It Chapter Two (R)
Jessica Chastain (Beverly) and James McEvoy (Bill) mark a major upgrade for the franchise, but they are still not enough to improve the quality of the film much over the original “It” (2017).
The plot is more centered this time on the 27-year reunion of “The Losers” from elementary school.
The ostensible purpose of the reunion is to kill “It” (Bill Skarsgård as Pennywise) who snatched Bill’s brother, Georgie, down a storm drain and killed him. The real reason, the film makes out, is to give the seven Losers a chance to reclaim their image as Losers and sense of purpose in life.
Eddie, for example, was a Loser because he was fat. Now many pounds thinner and a hunk, Eddie properly delivers the message to any sensitive teen or pre-teen: “In order to get the girls, lose weight.” Beverly’s problem is that she had an abusive father. Nothing much she can do to correct that. Seemingly destined for a romantic reunion with stuttering Bill, BFF from grade school, she gets sidetracked along the way in an almost pathetically uninteresting turn of character.
The scene is set early on for the film as we are forced to endure a full-frontal barf, a car crash, an abusive husband, the abandonment of a wedding ring and my spilled buttered popcorn—a very disturbing sequence—followed by a goofy clown with his red balloon and hideous laughter.
But the worst is yet to come as this movie clocks in at 2 hours and 49 minutes, an almost interminable amount of time that caused me to miss lunch as well as my popcorn. We are reminded that: “No one who dies in Derry ever really dies.” Well, they do, seemingly, but there are repeated rebirths that are as confusing as they are unlikely. Oh, and there are zombies scattered around, for those of you who need more subtle forms of terror.
All in all, a rather tedious afternoon at the cinema unless you like rivers of blood appearing for no real reason other than to remind you that this is supposed to be a horror film. “Nobody who dies in Derry ever really dies”… ‘tis a pity.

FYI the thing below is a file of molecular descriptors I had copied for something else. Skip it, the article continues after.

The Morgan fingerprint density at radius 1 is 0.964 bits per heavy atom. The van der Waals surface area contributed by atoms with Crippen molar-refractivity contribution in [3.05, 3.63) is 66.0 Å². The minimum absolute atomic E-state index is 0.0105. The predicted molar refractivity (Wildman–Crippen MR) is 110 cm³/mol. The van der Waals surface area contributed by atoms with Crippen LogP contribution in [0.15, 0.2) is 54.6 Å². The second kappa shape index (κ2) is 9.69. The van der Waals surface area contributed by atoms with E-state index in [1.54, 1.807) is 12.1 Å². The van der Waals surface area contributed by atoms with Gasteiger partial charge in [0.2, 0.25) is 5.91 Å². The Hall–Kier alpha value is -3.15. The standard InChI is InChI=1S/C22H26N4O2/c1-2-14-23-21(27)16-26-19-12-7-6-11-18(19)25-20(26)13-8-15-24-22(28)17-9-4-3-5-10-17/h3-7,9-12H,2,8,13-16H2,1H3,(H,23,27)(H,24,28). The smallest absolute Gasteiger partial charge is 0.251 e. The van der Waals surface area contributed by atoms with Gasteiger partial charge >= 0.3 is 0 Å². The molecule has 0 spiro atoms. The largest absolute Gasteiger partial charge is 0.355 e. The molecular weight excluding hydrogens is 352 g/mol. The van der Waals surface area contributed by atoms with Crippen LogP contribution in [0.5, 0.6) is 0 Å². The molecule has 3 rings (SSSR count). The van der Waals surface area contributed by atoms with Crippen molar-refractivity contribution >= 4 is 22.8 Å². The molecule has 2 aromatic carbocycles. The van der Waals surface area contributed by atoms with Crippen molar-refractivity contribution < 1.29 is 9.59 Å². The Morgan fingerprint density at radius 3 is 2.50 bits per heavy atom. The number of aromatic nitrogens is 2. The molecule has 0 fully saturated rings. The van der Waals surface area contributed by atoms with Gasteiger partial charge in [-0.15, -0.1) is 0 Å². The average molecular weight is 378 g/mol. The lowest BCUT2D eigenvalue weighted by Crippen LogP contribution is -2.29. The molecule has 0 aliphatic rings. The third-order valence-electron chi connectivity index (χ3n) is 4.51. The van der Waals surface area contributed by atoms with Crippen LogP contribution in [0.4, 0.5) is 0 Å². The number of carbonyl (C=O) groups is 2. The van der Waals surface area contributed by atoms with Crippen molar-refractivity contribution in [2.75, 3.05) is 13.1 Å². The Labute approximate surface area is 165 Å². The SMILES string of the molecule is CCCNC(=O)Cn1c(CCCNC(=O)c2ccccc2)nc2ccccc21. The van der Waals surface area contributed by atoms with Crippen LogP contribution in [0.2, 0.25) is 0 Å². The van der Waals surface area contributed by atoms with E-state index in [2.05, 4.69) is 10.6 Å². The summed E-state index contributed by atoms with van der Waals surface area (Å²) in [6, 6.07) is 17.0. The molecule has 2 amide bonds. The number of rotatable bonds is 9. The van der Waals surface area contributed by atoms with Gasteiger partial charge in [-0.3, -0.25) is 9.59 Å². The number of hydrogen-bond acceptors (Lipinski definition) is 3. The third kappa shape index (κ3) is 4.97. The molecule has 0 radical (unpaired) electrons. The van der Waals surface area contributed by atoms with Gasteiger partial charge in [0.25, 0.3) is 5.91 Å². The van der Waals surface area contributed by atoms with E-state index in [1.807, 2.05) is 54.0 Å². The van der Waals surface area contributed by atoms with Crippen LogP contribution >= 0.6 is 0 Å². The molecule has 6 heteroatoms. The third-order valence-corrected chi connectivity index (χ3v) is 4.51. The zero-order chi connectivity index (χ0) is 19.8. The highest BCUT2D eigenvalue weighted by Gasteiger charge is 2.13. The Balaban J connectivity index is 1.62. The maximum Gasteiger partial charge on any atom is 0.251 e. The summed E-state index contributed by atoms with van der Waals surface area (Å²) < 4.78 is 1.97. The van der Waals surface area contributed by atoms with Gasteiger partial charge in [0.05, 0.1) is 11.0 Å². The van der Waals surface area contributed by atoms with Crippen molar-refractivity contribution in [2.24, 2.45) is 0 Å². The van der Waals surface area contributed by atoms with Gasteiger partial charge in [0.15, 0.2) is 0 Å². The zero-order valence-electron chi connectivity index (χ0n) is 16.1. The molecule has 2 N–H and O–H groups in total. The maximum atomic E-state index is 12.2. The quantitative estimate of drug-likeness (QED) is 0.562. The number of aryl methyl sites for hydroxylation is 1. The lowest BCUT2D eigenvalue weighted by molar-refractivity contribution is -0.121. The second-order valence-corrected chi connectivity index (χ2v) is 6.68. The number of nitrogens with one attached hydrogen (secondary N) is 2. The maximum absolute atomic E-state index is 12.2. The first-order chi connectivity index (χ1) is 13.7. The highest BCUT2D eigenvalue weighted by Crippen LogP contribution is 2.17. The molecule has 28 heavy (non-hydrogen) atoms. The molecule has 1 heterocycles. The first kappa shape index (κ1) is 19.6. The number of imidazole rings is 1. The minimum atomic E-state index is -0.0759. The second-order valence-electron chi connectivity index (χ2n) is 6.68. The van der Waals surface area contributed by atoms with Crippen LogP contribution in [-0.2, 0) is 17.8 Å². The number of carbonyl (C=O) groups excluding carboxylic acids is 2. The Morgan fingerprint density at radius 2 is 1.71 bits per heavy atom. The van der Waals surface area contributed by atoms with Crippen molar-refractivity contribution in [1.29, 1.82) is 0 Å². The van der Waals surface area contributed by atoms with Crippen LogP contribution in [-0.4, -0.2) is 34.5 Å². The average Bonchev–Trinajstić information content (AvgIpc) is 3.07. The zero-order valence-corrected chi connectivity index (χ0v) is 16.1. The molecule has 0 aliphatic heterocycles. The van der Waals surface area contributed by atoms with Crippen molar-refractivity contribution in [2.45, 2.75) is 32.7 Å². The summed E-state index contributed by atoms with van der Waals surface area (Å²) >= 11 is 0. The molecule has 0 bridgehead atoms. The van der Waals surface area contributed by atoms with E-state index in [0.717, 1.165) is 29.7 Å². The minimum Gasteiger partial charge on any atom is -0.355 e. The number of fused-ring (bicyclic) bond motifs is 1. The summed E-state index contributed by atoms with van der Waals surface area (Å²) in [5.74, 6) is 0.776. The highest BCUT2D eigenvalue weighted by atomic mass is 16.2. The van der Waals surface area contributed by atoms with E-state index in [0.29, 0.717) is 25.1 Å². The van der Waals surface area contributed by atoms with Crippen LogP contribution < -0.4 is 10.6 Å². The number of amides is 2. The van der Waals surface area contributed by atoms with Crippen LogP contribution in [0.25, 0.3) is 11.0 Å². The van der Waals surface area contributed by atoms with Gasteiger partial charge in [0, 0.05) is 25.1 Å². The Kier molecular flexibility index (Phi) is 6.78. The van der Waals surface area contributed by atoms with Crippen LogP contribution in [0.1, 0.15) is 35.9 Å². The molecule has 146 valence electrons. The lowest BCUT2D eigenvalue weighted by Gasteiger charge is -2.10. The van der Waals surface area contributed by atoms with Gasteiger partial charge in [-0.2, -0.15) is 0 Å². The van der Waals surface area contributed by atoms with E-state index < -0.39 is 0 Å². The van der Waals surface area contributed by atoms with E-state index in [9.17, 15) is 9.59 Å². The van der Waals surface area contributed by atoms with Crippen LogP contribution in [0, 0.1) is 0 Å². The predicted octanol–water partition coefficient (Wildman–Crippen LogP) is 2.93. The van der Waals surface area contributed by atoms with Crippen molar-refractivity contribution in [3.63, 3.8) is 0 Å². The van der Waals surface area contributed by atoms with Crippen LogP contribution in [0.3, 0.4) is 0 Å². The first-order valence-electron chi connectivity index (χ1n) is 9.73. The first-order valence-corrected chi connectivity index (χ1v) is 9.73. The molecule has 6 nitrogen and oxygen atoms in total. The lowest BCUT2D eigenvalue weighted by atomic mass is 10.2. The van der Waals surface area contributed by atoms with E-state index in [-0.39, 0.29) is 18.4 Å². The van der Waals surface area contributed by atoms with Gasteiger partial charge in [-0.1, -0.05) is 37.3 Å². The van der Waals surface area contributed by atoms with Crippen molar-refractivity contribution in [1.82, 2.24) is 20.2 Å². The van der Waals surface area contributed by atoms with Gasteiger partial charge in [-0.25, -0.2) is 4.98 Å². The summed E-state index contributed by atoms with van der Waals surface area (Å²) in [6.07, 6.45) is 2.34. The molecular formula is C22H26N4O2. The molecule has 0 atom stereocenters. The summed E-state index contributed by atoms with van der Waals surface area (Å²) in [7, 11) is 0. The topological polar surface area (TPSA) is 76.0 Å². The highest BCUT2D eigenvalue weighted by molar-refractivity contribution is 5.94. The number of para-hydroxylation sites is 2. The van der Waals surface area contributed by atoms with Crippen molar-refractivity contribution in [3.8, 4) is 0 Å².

Jennifer Lopez as Ramona heads a cast of women—men only have bit parts—in a story based on a New York Magazine article. This is the story of a group of pole dancers, strippers and female “entertainers” at one level or another, who tire of being taken for granted by the Wall Street creeps who lavish money on them for increasingly tawdry “dances” and other sex-oriented activities. They are not hookers, but hustlers, just like the men they entertain.
The story starts in 2007, before the disaster that strikes the US and the sex entertainment industry in 2008 with the recession. Destiny (Constance Wu) is just starting in the business and is being tutored by Ramona. They quickly become fast friends as well as colleagues and eventually business partners.
Later, Elizabeth (Julia Stiles) does an article focused on Destiny and Ramona; the two have split up by then for reasons that become clear as the film progresses. Of the many women in the cast, Lili Reinhart as Annabelle stands out. She has a tendency to lose her dinner at all times, even when under moderate stress, and she is a physical presence to be dealt with as well.
The script is sharp and sassy with its poignant moments. Ramona, facing an uncertain future and trying to get Destiny to join her in another venture, reminds her: “We can’t dance forever.”
The group eventually turns to a “double-header” approach to scamming men: One girl applies a poison that makes men careless with their credit cards, the second type of drink makes them happy they indulged in what they indulged in. The scam works fine until some of the girls misapply the drugs and trouble ensues, as it must.
The film is light-hearted on the surface but deadly serious about a lifestyle that was popular for a few years in the ‘80s but destined for failure when the engine driving it ground to a halt.
What of the men involved in buying the girls’ services? They suffer no more than occasional embarrassment—certainly no prison sentences equal to those given the women. There is a lot of skin exposed in the film, of course, but Lopez and Wu carry the film nobly and keep it from becoming overly exploitative. Don’t be surprised if you find yourself reacting emotionally to the plight of the women and the slothfulness of the men. Both feelings are deserved.